How Christianity is Killing Itself
May 3, 2022
by Brian Smith
Many years ago, John Shelby Spong wrote a book provocatively titled: “Why Christianity Must Change Or Die”. One might think that title is hyperbolic. But it is? Is Christianity slowly suiciding itself?
Increasingly, people are stepping away from religion and church attendance. While the drain in America lags behind Europe, Americans are moving toward being non-religious, and non-churched. Naturally, this invokes fear in those who think they must defend the church and what they believe to be America’s Christian roots. However, the news is not all bad for those who are spiritually minded.
Americans are more often identifying as “Spiritual But Not Religious”, SBNR, a category that I would place myself in 60 years into my Earth journey. Why did I leave the faith of my fathers? Why are so many others doing likewise? Is there something inherently wrong with it? The reasons could fill a book. Today, I will focus on just a few.
Many people throughout the generations have attended church to appease an angry god. I intentionally use a lower case ‘g’ when referring to this god they believe in because I don’t think that god is the Source, Brahma, the Zero Point Field, whatever you choose to call the ultimate.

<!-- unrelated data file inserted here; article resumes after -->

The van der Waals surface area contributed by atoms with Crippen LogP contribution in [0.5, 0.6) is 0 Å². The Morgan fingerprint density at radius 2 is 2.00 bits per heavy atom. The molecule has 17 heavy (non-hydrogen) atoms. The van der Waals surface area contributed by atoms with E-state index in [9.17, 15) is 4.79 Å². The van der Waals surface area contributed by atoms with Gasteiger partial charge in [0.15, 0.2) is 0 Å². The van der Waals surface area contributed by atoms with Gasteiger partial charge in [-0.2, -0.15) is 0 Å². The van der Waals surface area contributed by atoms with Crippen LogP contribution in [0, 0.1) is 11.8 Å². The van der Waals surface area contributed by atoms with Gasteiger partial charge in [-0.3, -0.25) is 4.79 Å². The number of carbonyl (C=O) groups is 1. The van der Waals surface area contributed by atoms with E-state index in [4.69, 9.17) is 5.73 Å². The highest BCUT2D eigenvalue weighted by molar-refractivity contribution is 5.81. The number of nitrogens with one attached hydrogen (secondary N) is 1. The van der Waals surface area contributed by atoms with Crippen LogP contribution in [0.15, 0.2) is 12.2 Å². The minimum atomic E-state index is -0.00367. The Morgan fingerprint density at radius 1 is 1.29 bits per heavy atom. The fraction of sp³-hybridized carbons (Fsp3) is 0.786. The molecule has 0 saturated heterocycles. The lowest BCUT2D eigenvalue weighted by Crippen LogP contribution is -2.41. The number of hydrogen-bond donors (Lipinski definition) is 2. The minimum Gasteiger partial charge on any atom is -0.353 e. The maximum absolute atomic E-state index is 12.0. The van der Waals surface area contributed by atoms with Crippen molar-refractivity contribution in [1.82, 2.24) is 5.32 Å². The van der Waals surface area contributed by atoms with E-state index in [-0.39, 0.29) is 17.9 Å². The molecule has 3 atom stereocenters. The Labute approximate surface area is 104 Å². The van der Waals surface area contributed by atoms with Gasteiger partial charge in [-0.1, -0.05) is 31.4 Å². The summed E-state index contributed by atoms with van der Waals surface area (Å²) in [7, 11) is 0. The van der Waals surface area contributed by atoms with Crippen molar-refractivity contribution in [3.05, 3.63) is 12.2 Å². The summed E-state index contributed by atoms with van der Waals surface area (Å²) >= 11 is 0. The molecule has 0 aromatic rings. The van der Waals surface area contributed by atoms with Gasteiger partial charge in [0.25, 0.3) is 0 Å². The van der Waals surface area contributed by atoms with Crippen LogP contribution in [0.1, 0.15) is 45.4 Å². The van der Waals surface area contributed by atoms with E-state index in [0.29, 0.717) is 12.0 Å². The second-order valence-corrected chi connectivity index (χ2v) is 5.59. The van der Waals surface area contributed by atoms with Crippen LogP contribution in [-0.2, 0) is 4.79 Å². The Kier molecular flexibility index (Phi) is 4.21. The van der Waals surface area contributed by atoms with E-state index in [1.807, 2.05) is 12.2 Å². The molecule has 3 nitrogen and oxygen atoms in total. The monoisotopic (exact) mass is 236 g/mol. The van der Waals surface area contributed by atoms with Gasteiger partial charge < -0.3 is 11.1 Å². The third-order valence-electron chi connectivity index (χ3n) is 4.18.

The ancients sacrificed to the gods, offering up crops, livestock, and sometimes even other humans. While we no longer offer these sacrifices, many churches teach that the Sunday morning service is necessary to appease a jealous god. If you want to escape the flames of hell, you better not forsake the assembly of the saints (Hebrews 10:25). This fear has kept the churches full for millennia. People attended church to show loyalty to god, give him the worship he demands, and check off a box that will allow them to get into heaven.
When we lived in communities where people of the same faiths and ethnicities were walled off, we knew who was attending church and who was not. But, it’s very likely now that your neighbor or co-worker isn’t of the same faith as you and is not attending the church you would be going to, if you went.
Now, we live in a society where people who are Hindus, Buddhists, atheists, Bahai, Muslims, etc. live right next door. I don’t recall meeting anyone Buddhist or Hindu when I was growing up. My girls grew up with a Hindu across the street and Muslims next door.
When you don’t know any of these “other people,” it’s easy to believe the teaching they are going to hell. But, when a Muslim is your neighbor or your co-worker, and you realize that he loves his children just as much as you do. When you realize he’s probably more dedicated to the five pillars of his faith than you are to yours; it’s hard to keep believing that god is going to send him to hell. God’s going to send him to hell simply because he has a different belief about Jesus? This is especially difficult once you learn that Muslims believe Jesus is a prophet and will return to Earth. Wait. What? Yes. It’s in the Quran.
We no longer revere our elders (and priests), the way we once did. Ancient people accepted passed down wisdom. But, often they had no alternative points of view accessible to them. Anyone can Google anything about another faith in a few seconds today. The lies we were told in Sunday school about Eastern religions, for example, no longer hold up.